Older patients with CD appear to have a distinct phenotype with a more catabolic picture, including a lower BMI and greater prevalence of muscle wasting. Surgical outcomes are similar without a significant age-related increase in complications 4).
Feng et al. retrospectively analyzed 91 patients with Cushing's syndrome who had either negative findings on Dynamic contrast enhanced MR imaging of the pituitary gland or non-suppressed high dose dexamethasone suppression tests (HDDST). Thin-slice thoracoabdominal computed tomography (CT) and octreotide scan were also negative to rule out ectopic adrenocorticotropin hormone (ACTH) syndrome. All patients went through inferior petrosal sinus sampling (IPSS) with desmopressin. Afterwards, transsphenoidal pituitary surgery, light microscope pathology and immunohistological staining for ACTH were performed in all patients.
1. Diagnosis of Cushing's disease (CD). Among the 91 patients included, 90 were confirmed with CD, of whom 89 had positive IPSS findings, therefore the sensitivity was 98.9%. The one patient who was negative for CD also had negative IPSS findings, therefore the specificity was 100%. 2. Tumour lateralization. Among the 51 patients who were ultimately diagnosed with CD and whose lateralization by IPSS and surgery was either left or right, 37 had IPSS lateralization in concordance with surgery, therefore the concordance rate was 72.5%. Patients in the concordant group had a higher frequency of right lateralization by surgery.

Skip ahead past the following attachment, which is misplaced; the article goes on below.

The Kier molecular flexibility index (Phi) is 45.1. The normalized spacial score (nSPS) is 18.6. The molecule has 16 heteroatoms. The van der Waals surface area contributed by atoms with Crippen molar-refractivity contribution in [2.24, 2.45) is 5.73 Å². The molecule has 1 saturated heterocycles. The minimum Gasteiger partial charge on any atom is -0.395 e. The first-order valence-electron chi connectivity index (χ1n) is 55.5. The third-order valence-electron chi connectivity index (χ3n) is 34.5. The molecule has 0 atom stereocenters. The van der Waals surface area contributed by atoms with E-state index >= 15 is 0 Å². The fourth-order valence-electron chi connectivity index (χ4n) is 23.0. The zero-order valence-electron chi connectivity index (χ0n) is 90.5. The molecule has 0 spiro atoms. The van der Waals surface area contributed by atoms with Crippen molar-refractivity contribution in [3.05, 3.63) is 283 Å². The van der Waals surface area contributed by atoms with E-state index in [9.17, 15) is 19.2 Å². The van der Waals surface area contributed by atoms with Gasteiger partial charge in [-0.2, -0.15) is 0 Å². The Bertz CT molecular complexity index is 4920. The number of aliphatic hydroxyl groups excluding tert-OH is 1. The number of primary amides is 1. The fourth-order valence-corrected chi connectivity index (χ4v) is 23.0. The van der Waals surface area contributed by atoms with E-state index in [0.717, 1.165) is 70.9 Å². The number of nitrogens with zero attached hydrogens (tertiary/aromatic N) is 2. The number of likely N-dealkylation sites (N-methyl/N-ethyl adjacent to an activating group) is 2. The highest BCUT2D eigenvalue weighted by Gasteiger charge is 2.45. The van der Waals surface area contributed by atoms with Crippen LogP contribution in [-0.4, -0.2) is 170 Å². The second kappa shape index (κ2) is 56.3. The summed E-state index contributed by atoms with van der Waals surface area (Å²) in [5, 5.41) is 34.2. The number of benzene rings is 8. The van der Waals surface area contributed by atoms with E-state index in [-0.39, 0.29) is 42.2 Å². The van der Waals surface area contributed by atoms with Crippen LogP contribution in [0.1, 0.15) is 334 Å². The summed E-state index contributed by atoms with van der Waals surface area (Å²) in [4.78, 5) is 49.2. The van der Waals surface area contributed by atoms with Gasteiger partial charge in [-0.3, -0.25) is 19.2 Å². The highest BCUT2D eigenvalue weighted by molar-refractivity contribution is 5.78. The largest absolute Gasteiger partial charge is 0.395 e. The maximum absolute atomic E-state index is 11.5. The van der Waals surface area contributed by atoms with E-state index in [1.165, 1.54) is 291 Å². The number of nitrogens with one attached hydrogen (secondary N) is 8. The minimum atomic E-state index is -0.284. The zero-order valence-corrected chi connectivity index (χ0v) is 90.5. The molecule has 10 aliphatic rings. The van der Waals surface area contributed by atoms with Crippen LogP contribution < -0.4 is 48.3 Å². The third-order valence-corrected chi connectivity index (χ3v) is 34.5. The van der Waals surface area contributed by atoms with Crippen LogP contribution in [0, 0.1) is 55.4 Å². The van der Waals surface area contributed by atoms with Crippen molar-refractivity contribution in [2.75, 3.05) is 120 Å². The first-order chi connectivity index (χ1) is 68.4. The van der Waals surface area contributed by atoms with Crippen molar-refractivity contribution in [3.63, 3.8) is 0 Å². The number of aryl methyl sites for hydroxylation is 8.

IPSS with desmopressin is a sensitive approach in the diagnosis of CD and has moderate accuracy in tumour lateralization, making it an alternative choice to IPSS with CRH 5).
Liu et al. retrospectively enrolled 92 consecutive patients with confirmed diagnosis of Cushing's disease. A voxel-based analysis was performed to investigate the association between cerebral 18F positron emission tomography uptake and serum cortisol level. Relatively impaired metabolism of specific brain regions correlated with serum cortisol level was found. Specifically, notable correlations were found in the hippocampus, amygdala, and cerebellum, regions considered to be involved in the regulation and central action of glucocorticoids. Moreover, some hormone-associated regions were found in the frontal and occipital cortex, possibly mediating the cognitive decline seen in Cushing's disease. The findings link patterns of perturbed brain metabolism relates to individual hormone level, thus presenting a substrate for cognitive disturbances seen in Cushing's disease patients, as well as in other conditions with abnormal cortisol levels 6).